Along with many others, we recently got a little bit obsessed with an on-going Photography series, Last Night at The Bus Stop. The simplicity of the series allows the photographs to speak for themselves. The strange, eerie and occasionally comical portraits, evoke that sleepy, uncomfortable and horribly familiar feeling that we all know a bit too well! We got in touch with Travis Huggett, an inspiring, New York based, Photographer, who also happens to be the brilliant mind behind, Last Night at The Bus Stop…
Hey Travis! Tell us a bit about yourself and your Photography…
OK, about me. I’m from Rhode Island, but have been in New York City for years. I moved here to study photography at The Pratt Institute in Brooklyn. I now live on the Lower East Side of Manhattan. About my photography, I usually say I’m a portrait photographer, because I don’t really have a better way to describe it. If you have any ideas I’m open to suggestions.
Aside from your beautifully polished Fashion and Editorial Photography, you also focus on capturing more ‘real’ and gritty scenes, like in your awesome, ‘Last Night At The Bus Stop’, series. The emotion within these photographs is so intense; there’s a great sense of unease, but also of overwhelming familiarity. Could you tell us more about this inspiration behind this series?
For many Artists and Designers, the thought of taking their craft and turning it into a full-time career seems pretty terrifying. What was your journey like, from amateur photographer to having your work featured in publications such as Vanity Fair, GQ and Flaunt, and working for clients like Levi’s, New Era and Red Bull?
I assisted photographers that were doing all kinds of different photography, and I used those jobs to help me figure out what I wanted to do. For example, I learned pretty quickly that I am not patient enough to be a good still life photographer. Once I knew what I liked and hoped I’d be good at, I transitioned from assisting to shooting. I would take any and every shooting job I could, while only assisting for people I loved working with. Eventually I phased out the assisting all together and was able to be more selective about my work.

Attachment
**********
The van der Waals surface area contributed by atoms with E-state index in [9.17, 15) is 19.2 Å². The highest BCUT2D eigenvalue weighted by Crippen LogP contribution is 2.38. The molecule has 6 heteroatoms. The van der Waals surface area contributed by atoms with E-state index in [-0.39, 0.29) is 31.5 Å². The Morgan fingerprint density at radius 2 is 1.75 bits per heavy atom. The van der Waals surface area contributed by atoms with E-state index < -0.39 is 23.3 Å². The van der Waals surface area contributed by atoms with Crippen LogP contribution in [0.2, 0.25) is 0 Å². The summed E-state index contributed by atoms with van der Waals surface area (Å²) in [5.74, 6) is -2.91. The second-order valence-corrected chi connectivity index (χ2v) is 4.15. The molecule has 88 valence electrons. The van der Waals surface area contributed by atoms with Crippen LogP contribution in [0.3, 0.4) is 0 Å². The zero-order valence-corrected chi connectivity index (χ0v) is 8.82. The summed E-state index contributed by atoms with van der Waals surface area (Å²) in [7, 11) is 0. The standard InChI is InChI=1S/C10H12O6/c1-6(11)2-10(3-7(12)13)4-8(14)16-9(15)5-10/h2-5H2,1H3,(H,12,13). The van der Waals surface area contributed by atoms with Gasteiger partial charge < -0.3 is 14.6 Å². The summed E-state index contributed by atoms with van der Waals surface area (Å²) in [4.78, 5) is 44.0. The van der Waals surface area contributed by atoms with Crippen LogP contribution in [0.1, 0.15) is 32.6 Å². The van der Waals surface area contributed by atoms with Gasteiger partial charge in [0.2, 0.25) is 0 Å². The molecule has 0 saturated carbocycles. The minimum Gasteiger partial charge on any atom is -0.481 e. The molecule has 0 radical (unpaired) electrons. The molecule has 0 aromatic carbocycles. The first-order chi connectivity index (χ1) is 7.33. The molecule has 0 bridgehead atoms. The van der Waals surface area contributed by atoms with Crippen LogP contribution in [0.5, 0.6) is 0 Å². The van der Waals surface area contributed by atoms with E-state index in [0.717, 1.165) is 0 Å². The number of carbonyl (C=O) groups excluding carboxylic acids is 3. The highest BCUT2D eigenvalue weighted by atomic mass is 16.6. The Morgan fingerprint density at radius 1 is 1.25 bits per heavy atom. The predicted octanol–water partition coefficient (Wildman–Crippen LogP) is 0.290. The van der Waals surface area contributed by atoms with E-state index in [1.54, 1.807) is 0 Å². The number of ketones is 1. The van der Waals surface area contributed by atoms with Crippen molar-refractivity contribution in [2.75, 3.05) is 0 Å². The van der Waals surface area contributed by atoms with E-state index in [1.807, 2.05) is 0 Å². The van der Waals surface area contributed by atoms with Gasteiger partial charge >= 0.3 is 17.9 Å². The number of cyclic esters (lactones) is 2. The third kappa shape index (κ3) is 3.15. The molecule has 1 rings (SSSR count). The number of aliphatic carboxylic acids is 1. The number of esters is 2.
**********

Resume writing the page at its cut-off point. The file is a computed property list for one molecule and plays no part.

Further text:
Having followed your work for a while, your favourite subject matter, and main focus, seems to be humans. What do you look for when you’re capturing a portrait?
Do you have a favourite camera and/or lens?
Obviously, networking is an important part of building up your name and brand within the Art and Design industry. Do you find working out of New York, a hub of Artists and Designers, has helped further your career?
What’s your favourite photograph that you have taken to date and why?
Oh man. Today it’s one from the bus series of a couple kissing. It’s got some nice purple casts on it, it’s dark in all the right spots, there is some text on the bus that I love. Yeah. That one, but if you ask me again tomorrow it will be different.
Who is your favourite photographer of all time?
That’s tough. This is another answer that would change depending on the day you ask. Let’s go with Mary Ellen Mark today. She passed away recently and I found her and her photographs inspiring. I shot her portrait once and it was scary and great.
Finally, do you have a favourite campaign or project that you have taken part in?
I almost always have the fondest memories of the jobs I do with friends. Last year I did a road trip shoot for Levi’s and it was with some of my favorite people, so that was great. Jobs like that don’t feel like work and I think that shows in the photos.
Well, thanks for your time Travis! As our first Featured Photographer, do you have any advice for our readers?
My advice is: Be nice. Many jobs involve long days, and for the most part, the people hiring photographers (or whoever) want to spend those long days with people that they like being around.